By RaiAnn Bu
As a celebration of Lunar New Year, Italian luxury fashion house Bottega Veneta covered part of the Great Wall of China in a digital installation of their brand name and the Mandarin New Year’s greeting, “新春快乐.” The brand paired their signature green with the lucky color of the new year: a tiger orange. Along with this art installment, the brand has pledged a donation to the maintenance and reconstruction of the segment of the wall titled the “First Pass Under Heaven.”
Upon first seeing this installation, it appeared insulting. An advertising logo covering a historical landmark with great cultural, historical and spiritual significance under the guise of celebrating Chinese culture seemed so culturally insensitive. The Great Wall represents the history and strength of China, taking hundreds of thousands of lives to buildcc, with some bodies still instilled into the wall. The wall stands as a monument to the war and conflict that arose while unifying China and the military power required to build such a large monument. Branding such a monument is a bastardization of the history and culture, reducing a diverse country and its complex past to fit the perspective and creative vision of a Western company trying to market to a stereotyped “mystical East.” To see people applauding this installation demonstrates the monolithic lens through which Westerners see Asia, viewing China and the Great Wall as the best representation of a much larger, even more culturally diverse population of countries that celebrate the holiday: from China to South Korea, Vietnam, the Philippines, Mongolia, Singapore, Thailand, Malaysia and Indonesia.
Though Bottega Veneta alone is not representative of the luxury market or markets as a whole, this misrepresentation of the Asian community has been a repeated fault of Western corporations’ cultural insensitivity. In 2018, Dolce & Gabbana released an ad representing an Asian model attempting, in a cartoonish foolishness, to eat pizza, spaghetti and cannoli with chopsticks. The inclusion of Lunar New Year into a broader cultural atmosphere does not erase the heavy xenophobia still present in many of the European countries in which these brands are based. Cultural insensitivity in marketing toward Chinese audiences is directly tied to the objectification of Chinese power; in the name of diversity, companies such as Disney and Marvel create lazy renditions of Asian representation to profit off of the rising buying power in China. Why are these advertisements predominantly aimed towards China rather than other countries who celebrate Lunar New Year? Largely because China has the largest buying power among them, making it the country with the greatest economic incentive.
However, there are conflicting opinions on this installation, each with their own valid points. Asian Americans may be more skeptical of these advertisements for cross-cultural connection because of the history of ridicule and generalization of Asian culture in the West. On the other hand, some mainland Chinese citizens — possibly lacking some of the strong experiences of racial animosity one could face in the West — may choose to celebrate, less cynically, the recognition of Lunar New Year, seeing it as cultural appreciation in the form of mainstream representation and praise of their culture. To fully discount the recent inclusivity of Asians and their cultures into the mainstream as purely economically driven would be unfair, as cultural competency has increased along with interest in Asian cultures. These representations, though perhaps rudimentary, have the potential to share the richness of the diverse cultures of Asia.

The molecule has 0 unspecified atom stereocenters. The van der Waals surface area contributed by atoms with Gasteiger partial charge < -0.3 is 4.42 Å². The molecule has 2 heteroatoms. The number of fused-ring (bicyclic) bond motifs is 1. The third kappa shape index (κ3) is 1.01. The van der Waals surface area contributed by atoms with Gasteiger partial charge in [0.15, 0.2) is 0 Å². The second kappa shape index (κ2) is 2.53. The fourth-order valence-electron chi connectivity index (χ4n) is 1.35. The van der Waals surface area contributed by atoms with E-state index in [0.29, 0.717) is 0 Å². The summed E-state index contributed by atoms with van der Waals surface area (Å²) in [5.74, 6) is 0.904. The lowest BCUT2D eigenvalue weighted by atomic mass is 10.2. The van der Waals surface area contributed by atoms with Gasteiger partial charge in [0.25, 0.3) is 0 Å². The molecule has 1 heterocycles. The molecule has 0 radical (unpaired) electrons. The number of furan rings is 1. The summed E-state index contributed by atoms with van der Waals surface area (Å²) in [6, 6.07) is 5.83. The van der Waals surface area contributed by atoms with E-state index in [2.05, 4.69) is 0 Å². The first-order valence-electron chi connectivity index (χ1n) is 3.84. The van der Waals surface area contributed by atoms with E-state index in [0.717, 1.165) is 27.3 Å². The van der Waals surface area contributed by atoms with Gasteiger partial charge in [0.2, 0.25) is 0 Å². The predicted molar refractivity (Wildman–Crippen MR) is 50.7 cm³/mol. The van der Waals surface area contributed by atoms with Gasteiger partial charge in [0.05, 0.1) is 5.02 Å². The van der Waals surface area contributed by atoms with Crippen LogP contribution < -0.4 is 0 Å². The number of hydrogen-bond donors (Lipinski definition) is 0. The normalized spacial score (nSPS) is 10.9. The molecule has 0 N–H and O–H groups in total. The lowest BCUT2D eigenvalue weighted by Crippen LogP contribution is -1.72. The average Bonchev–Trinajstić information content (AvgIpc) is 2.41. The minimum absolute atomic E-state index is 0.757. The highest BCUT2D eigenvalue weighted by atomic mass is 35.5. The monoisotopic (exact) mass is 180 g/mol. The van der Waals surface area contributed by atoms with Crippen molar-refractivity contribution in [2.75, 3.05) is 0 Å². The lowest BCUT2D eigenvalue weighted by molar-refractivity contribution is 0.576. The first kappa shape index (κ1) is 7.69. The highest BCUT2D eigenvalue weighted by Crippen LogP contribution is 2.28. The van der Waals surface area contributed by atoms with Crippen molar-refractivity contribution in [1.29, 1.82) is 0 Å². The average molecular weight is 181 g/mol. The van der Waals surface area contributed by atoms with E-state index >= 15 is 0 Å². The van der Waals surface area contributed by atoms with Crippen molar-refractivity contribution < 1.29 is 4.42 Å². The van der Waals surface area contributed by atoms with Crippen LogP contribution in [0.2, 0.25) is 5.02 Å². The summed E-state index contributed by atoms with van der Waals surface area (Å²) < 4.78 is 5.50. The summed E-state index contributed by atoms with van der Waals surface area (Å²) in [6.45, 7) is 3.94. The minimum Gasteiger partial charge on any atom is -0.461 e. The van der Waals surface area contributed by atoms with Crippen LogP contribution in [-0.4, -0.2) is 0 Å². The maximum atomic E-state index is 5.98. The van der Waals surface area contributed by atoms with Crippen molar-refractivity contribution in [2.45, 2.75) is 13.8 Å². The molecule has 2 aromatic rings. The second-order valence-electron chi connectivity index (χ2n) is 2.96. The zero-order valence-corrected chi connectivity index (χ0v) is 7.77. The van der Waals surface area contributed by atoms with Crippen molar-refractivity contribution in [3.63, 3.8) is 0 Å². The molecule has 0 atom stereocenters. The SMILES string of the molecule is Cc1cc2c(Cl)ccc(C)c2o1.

Many other brands have released capsule collections with the incoming Year of the Tiger, creatively transforming signature silhouettes to include tiger stripes, patches and the lucky red color. Those born in the Year of the Tiger can commemorate their lucky animal with a well loved piece of fashion with a bit of personalization. For example, Alessandro Michele’s Gucci harmonizes pleasantly with the playfulness and vibrance of the optimism for the new year, releasing signature scarves, knits and shoes adorned with the dominant animal, the tiger. As much as the brand is problematic, Bottega Veneta’s variations on the theme of the new year with their leather goods collection do stand out for their minimalistic yet elegant inclusion of the holiday with iconic silhouettes. Most eye-catching is the orange edition of the previous year’s “it” bag, their cassette bag, along with the orange edition of the Arco bag.
The reality is that these fashion brands are still companies in search of profit, and installations like this can be performative and hollow. These campaigns should be viewed critically to dissect true motives, but it is still a vague step in the direction of inclusivity and representation.